Ninety-one years is a long time to be a regular church attender.
When I was only two weeks old, my parents carried me into church in a wicker bassinet. It was the start of a long history. Growing up, I was expected to attend church faithfully so long as I lived in my parents’ home. It was the same when I spent three winter seasons of my teen years in a residential Bible School where regular chapels were just that — regular.
Later, as an ordained minister, evenings or weekends often found me ministering to a gathered congregation. And later, as a church overseer, special needs could draw me toward a congregation of believers during the week.
It all represents a great amount of church exposure.
I’ll admit, however, that across a long life of intensive church involvement there have been times when weariness whispered in my ear to take a pass. And there have also been church events that were without spiritual energy, thus refreshing to neither mind or spirit.
I tell you all this for a reason: I am just home from a Good Friday service at Wesley Chapel Free Methodist Church across Toronto 30 miles to the east of where I live. At least once a year, Wesley Chapel Free Methodist Church joins with the congregation of Briarwood Presbyterian church nearby for a Good Friday service. They alternate locations and participants.
I listened as the two congregations worshiped together, and in every part of the service I heard the gospel ring out afresh. It fed my faith and reminded me why all the evil of that dark and despairing first Friday turned out to be in a special sense Good Friday.
Near the beginning of the service this morning, a woman from Bridlewood read slowly and thoughtfully from Isaiah 53: 1-12. She used the New Living Translation. I recalled that verses 4 and 5 were part of a prophecy about Jesus written nearly 800 years before his birth. Here are those verses:
Yet it was our weaknesses he carried, our sorrows that weighed him down. And we thought his troubles were a punishment from God for his own sins! But he was wounded and crushed for our sins. He was beaten that we might have peace. He was whipped and we were healed.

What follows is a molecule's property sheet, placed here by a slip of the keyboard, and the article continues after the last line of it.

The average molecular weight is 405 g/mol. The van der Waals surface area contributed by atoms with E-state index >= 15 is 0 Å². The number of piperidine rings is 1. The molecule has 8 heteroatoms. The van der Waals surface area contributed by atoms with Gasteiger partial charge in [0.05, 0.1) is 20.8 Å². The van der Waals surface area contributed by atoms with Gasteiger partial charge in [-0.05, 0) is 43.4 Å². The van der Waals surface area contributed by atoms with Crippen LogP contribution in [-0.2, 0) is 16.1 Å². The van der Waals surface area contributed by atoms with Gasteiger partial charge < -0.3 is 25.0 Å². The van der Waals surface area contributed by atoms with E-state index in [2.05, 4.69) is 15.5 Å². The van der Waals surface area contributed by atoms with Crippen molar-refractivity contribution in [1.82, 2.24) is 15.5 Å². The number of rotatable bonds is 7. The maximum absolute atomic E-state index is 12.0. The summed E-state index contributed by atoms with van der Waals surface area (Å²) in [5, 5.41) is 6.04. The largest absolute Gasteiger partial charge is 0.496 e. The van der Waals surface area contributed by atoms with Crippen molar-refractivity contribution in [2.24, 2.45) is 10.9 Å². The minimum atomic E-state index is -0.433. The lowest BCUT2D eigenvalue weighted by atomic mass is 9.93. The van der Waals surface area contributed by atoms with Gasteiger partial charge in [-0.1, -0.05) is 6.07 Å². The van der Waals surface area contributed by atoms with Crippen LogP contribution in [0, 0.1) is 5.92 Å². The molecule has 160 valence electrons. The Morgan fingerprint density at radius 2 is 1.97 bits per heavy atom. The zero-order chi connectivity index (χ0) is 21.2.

All week long I had been pondering the doctrine of substitution described here — the idea that Jesus took the punishment for our sins to relieve us of that burden and set us free.
I heard the same assurance when the congregation stood to sing one of my wife Kathleen’s favorite hymns: Hallelujah, What a Savior. Again, the lines filled the sanctuary, igniting faith and warming the soul:
Bearing shame and scoffing rude,
In my place condemned he stood;
Sealed my pardon with his blood.
Hallelujah, what a Savior!
In my place! In my place! I heard that resonant note in the Gospel so clearly today, and rejoiced.
The pastor of the Bridlewood church, Reverend Joseph Choi, preached from John 18. He explained Pilate’s political maneuvering to escape condemning a man he knew to be innocent, but despite his innocence, eventually had Jesus flogged to placate the crowds.
In this flogging, Jesus took my place, which he did again when he dragged his own cross toward Calvary, and when he suffered the harrowing treatment on Calvary’s cross. He was an innocent man and at the same time Creator God of the universe, dying for others.
When he bore the wrath of God for the sins of humanity he suffered so that I — and all other confessed sinners — would not need to suffer endless torment for our sin.
So, with Good Friday fading I face Easter Sunday with a renewed conviction that he who died to bear the burden of my sins lives to assure me of eternal life, bought for Christ-believers and followers at so great a price. This Good News, reiterated this morning, washes over me and I ponder it still.
Photo credit: Koshy Koshy (via flickr.com)